How Do I Value My Trade In Car?
Value of the Car New
More expensive cars trade in for more value than less expensive cars. If you bought a full-size, V-8, luxury sedan you can expect to get more than a sub-compact 4-cylinder motor, two door model.
The older a car is, the more time has passed since it was new and the more it has depreciated. Cars depreciate immediately when driven off the lot, because as soon as that happens they're no longer new, but considered used. That depreciation is not spread equally over the years. In other words the most depreciation is in the first year and then it tapers off.
Low mileage cars, below 12,000 per year or so, have less wear and tear on the engine so have a higher value than the same car that has been driven 25,000 miles a year.
Common sense says that a car that is in mint condition is worth more at trade-in than one that has seen far better days. An accident may also lower the value. Paint work done on an upscale car substantially lowers the trade in value.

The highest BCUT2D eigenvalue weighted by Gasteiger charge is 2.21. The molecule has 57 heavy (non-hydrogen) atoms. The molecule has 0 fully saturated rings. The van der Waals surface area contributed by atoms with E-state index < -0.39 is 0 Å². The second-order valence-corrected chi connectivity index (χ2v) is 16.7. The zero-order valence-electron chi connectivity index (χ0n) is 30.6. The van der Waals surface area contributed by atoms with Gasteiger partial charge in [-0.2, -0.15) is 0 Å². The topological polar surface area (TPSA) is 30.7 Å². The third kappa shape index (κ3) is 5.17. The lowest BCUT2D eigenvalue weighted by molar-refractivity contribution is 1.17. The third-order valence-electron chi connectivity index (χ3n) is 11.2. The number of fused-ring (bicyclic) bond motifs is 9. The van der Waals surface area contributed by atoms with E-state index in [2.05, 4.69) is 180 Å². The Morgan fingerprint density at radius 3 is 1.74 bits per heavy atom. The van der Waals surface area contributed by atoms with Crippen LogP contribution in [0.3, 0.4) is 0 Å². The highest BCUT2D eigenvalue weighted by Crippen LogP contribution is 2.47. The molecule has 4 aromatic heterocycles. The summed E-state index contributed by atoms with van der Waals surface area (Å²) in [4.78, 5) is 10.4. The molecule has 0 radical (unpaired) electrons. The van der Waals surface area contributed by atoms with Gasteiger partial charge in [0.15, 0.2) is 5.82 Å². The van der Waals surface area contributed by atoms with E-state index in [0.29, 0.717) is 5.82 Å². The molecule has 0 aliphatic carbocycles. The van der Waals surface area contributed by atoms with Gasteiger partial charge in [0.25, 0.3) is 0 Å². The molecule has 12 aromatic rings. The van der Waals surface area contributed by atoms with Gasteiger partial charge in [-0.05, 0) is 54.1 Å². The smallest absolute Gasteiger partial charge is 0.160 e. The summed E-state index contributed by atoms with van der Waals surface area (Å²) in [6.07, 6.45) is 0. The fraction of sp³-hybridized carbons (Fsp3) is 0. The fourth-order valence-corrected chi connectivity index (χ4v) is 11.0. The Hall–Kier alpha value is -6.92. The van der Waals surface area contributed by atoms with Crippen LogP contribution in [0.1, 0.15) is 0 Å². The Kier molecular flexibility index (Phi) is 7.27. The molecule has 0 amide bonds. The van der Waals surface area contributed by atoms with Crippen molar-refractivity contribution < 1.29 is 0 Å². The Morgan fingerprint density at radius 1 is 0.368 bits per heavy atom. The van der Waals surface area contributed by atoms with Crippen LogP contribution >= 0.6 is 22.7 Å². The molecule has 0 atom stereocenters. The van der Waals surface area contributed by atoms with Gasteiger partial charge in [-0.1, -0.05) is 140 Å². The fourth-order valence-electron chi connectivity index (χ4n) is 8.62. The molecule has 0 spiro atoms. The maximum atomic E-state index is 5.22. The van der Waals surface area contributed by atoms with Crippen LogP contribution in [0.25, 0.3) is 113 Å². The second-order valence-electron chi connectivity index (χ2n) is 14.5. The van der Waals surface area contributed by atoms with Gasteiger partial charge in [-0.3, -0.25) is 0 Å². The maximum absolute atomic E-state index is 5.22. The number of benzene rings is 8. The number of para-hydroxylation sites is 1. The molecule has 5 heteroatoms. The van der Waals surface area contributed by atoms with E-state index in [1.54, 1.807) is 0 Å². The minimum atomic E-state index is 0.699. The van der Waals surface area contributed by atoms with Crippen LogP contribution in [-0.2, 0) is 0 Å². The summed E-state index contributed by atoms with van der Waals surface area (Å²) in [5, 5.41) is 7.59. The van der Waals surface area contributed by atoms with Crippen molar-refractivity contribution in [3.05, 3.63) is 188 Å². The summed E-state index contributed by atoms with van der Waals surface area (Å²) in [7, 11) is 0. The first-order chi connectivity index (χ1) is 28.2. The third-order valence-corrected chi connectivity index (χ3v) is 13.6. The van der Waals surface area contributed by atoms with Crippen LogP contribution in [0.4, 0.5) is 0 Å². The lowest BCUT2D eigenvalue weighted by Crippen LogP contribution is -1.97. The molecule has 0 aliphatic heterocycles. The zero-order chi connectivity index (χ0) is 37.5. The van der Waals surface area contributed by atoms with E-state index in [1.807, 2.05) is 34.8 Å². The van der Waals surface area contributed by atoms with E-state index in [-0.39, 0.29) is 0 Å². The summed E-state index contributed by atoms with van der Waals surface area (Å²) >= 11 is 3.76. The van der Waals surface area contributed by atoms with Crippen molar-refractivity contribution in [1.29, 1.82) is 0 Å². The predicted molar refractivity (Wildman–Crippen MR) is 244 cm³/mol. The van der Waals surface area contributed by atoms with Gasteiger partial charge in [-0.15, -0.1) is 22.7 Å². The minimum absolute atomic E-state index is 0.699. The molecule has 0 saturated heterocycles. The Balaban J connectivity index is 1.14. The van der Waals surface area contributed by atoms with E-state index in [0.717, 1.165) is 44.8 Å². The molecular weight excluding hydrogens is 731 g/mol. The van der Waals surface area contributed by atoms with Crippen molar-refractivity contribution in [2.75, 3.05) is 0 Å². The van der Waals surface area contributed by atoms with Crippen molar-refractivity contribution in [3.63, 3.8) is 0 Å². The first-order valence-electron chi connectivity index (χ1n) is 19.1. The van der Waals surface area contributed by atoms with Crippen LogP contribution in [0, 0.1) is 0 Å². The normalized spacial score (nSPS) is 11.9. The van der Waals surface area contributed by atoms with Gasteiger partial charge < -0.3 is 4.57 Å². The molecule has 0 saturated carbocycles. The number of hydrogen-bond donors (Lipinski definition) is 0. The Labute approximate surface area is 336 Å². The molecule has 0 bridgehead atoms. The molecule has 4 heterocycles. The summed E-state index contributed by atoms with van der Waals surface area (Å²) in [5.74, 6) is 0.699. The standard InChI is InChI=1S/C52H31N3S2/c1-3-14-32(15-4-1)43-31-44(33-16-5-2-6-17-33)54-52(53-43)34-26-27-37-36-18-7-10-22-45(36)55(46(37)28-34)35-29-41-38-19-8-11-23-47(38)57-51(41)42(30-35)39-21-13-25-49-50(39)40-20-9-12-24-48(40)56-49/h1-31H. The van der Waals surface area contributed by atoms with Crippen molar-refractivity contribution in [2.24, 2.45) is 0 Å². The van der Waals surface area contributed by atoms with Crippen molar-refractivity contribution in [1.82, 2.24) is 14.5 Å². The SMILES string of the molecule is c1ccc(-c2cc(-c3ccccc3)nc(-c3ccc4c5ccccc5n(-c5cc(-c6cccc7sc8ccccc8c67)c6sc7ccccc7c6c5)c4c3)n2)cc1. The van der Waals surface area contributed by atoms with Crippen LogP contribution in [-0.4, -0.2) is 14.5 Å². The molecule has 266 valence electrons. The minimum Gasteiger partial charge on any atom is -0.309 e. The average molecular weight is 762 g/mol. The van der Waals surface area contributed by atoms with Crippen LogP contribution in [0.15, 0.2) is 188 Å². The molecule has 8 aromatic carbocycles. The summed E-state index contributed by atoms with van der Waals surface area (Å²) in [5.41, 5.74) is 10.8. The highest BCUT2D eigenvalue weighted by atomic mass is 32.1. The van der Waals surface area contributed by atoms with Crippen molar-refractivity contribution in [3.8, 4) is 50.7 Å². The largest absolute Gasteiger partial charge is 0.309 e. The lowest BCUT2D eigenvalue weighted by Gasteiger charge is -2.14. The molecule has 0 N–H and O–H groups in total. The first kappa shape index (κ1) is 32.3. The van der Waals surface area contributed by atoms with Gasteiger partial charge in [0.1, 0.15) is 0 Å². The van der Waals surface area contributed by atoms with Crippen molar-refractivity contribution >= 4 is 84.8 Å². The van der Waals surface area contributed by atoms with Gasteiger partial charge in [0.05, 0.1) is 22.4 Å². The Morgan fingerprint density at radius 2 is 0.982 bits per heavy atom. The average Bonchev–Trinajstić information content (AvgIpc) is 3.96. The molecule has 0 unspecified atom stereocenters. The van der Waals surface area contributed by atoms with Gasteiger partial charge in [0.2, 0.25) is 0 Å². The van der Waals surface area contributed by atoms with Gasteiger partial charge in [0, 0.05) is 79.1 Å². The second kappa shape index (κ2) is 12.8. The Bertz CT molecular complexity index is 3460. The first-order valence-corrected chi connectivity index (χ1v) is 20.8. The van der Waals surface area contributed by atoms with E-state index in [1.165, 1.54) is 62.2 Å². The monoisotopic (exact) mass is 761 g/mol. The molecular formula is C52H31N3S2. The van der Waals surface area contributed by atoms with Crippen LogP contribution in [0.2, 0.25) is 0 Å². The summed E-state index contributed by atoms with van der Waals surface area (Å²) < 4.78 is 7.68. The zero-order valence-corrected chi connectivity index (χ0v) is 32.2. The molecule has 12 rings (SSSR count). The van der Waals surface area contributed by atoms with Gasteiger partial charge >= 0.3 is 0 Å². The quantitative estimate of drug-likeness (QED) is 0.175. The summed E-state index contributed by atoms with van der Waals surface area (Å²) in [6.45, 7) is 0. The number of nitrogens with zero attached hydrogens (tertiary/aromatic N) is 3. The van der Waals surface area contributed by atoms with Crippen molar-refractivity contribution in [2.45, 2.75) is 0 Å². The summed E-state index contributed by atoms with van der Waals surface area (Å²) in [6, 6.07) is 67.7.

Customer demand for your car influences what a dealer will offer. If there's not much demand or if he already has several cars like it, you most likely won't get as much.
Car Traded For
If the car is the same make as what the dealer wants, you may get more, because the dealer will keep it for their own, rather than sell it to a wholesaler. Wholesalers buy for less because they have to make a profit as well.
The more you customize the car with detailing, window painting, and lifts for example, the trade-in value decreases. Other people who might be interested in your make and model are not only not willing to pay extra for the customization by not want it at all. Dealers are aware of this and include it in their trade-in offer.
by: Dee PowerAbout the Author:Dee Power is the author of several nonfiction books. She writes on the subjects of Professional Sports Teams and how to get your free credit report and scores